There’s no denying that bourbon is having a moment. It’s become the basis for an obscene number of cocktails, and any bar worth its weight in complimentary pretzels is stocking the stuff, often exclusively. Why? The pride of Kentucky wins out over other whiskies because it’s a little sweeter, a little smoother, and a whole lot easier to mix. It’s also relatively affordable — very good bottles are available at very good prices. But thanks to its newfound popularity, some of the top-tier bottles — Pappy Van Winkle’s family reserve, George T. Stagg — are now shockingly expensive and, increasingly, hard to track down. Luckily, there’s still a wide variety to bourbons at accessible prices that are readily available in nearly every state. Which one to choose? Here’s a list to help you out.
MORE GREAT WHISKIES: 5 Great Japanese Whiskies | 5 Best Small Batch Bourbons | Visiting the Home of Jameson
You could buy ‘em daily…but that might raise eyebrows
Very Old Barton Bottled in Bond, $14
This bourbon’s long (and alliterative) title means that it was distilled all in the same year and aged in a federally bonded warehouse — in this case, for six years in Bardstown, Kentucky. It also means that the bourbon is strong — 100 proof — with a deep amber color and heavy spices. At $14, it’s a hell of a bargain and one of the best everyday whiskeys money can buy.
Old Forester Classic 86 Proof, $20
Old Forester was first bottled in 1873, making it one of the oldest distilleries in the country (it even survived prohibition by making alcohol for “medicinal purposes”). The bourbon is produced using the same process used back in the 1870s, meaning it’s got more rye than most bourbons, and more character, especially for the price.
Evan Williams Single Barrel, $22
Every year for the past 19 years, Evan Williams has released a special single barrel reserve that gets bourbon enthusiasts drooling with anticipation. Signatures include hand numbering on the bottles and markings that show the exact date the bourbon was placed in the barrel and bottled. The liquid itself is special, too: it’s incredibly smooth and sweet and far more flavorful than you usually get for something under $30.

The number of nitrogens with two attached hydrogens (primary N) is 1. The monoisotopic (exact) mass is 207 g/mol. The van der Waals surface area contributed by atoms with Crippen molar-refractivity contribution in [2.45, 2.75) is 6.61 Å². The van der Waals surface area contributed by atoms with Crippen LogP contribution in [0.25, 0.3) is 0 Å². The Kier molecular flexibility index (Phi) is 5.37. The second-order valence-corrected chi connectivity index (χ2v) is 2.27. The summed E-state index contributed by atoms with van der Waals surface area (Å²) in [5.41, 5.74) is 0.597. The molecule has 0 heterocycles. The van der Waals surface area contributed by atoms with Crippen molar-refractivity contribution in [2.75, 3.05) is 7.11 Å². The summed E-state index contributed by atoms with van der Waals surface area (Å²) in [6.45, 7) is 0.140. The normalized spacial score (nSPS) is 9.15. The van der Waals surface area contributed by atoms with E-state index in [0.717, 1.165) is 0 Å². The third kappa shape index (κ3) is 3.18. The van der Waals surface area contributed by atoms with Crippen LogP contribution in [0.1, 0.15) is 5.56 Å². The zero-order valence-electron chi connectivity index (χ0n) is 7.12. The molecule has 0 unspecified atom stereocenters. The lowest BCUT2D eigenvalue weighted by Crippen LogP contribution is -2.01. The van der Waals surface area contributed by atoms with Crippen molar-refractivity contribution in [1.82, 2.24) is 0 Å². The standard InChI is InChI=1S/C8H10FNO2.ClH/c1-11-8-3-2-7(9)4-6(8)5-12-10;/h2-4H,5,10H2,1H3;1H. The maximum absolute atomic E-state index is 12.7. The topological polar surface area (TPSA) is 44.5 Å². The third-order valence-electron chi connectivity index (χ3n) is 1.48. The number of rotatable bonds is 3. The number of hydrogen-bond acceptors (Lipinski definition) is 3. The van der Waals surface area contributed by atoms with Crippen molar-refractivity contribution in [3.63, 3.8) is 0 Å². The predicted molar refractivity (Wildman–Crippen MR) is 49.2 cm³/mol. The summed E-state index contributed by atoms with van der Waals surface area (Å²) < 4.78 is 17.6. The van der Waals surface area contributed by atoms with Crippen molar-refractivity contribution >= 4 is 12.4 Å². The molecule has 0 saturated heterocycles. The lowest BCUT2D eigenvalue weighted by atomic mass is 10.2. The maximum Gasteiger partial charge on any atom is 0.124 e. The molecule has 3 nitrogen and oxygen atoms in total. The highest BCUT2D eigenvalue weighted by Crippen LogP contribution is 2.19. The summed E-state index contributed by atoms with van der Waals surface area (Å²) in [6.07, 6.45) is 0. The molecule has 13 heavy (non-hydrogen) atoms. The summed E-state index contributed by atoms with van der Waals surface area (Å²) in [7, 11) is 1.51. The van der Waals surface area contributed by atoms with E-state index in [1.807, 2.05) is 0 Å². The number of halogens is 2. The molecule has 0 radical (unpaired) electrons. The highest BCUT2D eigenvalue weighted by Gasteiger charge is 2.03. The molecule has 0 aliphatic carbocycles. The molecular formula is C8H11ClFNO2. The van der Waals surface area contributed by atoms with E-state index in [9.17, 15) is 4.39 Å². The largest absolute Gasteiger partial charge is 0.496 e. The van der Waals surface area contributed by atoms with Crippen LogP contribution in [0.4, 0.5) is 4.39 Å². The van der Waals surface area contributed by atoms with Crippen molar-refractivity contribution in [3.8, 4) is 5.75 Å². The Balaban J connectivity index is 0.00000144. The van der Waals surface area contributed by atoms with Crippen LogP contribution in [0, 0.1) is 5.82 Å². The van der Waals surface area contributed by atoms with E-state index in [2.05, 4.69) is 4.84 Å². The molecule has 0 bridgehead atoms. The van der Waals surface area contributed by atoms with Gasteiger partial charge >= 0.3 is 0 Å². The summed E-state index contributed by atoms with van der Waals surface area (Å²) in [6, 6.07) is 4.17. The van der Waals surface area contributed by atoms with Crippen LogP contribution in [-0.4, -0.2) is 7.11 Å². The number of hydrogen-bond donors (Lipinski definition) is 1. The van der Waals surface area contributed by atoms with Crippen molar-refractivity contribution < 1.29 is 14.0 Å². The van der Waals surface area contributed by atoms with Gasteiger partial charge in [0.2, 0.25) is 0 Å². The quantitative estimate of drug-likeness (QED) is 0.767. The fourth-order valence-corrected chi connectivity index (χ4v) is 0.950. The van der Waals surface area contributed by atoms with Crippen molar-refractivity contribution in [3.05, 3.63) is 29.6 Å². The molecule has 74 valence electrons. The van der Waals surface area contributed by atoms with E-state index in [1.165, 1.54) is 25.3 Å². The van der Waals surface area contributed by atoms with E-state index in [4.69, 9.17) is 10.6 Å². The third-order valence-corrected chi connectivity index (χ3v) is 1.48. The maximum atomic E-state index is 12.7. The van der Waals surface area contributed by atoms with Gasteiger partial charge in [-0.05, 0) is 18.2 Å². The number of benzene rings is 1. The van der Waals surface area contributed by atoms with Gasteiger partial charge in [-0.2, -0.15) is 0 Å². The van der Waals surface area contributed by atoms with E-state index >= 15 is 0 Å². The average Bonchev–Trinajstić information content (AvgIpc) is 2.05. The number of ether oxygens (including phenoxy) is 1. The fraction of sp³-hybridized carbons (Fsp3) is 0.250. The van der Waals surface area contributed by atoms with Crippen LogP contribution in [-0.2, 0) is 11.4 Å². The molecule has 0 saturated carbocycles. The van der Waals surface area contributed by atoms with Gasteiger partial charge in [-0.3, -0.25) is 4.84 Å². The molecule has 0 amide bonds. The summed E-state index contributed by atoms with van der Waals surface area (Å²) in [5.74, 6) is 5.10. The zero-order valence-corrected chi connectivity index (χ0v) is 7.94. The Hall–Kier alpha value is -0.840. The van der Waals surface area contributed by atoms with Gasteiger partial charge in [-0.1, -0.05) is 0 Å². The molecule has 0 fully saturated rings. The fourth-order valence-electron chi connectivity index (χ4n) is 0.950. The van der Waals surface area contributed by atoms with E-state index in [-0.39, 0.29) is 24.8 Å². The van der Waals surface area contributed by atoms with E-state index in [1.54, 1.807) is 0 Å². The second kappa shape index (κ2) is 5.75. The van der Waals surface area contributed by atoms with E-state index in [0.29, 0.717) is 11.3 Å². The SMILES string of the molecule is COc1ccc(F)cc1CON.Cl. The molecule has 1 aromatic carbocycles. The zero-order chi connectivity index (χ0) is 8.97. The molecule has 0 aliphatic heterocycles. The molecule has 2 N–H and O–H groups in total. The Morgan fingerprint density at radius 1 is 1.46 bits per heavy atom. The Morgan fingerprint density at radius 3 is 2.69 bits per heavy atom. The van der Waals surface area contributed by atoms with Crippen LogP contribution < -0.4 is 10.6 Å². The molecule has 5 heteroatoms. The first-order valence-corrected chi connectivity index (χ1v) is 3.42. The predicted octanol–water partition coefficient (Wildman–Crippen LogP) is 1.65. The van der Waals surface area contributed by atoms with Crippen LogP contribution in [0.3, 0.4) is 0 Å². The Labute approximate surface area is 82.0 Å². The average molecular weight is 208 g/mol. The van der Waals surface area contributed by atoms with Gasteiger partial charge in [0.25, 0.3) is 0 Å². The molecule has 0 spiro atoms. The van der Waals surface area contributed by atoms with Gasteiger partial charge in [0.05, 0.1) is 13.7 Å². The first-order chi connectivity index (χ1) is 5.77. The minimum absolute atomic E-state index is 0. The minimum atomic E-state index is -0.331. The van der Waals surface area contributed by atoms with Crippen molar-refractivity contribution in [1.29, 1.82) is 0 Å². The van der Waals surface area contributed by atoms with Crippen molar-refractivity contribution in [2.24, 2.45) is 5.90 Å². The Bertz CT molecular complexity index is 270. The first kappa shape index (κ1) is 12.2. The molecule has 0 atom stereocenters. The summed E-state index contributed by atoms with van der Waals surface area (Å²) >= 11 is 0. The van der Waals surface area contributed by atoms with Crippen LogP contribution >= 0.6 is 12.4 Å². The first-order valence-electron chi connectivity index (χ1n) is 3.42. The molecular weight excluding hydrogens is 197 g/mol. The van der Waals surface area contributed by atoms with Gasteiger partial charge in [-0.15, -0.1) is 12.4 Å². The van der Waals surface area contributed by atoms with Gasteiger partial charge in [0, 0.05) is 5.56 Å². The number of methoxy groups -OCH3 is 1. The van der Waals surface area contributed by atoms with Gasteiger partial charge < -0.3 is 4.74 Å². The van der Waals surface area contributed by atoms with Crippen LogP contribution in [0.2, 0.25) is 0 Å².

W.L. Weller 12, $22
Old Weller makes its bourbons with wheat instead of the more traditional rye and ages them longer than other distilleries might. That’s why even their entry-level drink sits for 12 years in oak, giving it dark bronze color and a long, easy finish. Drink this one straight or keep it for sipping. Can’t find it? That’s no surprise, given its popularity. As an alternative, try the Old Weller Antique, a similarly priced (though at 107 proof, much bolder) member of Buffalo Trace’s Weller lineup.
Four Roses Small Batch, $29
A small batch bourbon is what it sounds like: a select offering from a whiskey powerhouse made by mixing the contents of select barrels. This is one of the best. In 2012, Four Roses Small Batch won a World Whiskey Award for Best American Whiskey Under 7 Years Old. It’s also a two-time gold medalist at the San Francisco World Spirits Competition. In terms of tasting notes, it’s strong and smoky with a bit of caramel sweetness at the end.
$30 to $60
For you and your drinking buddies
Maker’s 46, $33
Maker’s Mark is the non-bourbon drinker’s bourbon: stocked everywhere, easy to order and easy to drink. Good, if unremarkable. But Maker’s 46 is something special. It’s aged a few months longer than the other stuff, with French oak staves inserted into the barrels to add character and reduce bitterness. You can even taste the woodiness on top of Maker’s signature vanilla.
Blanton’s Original Single Barrel, $47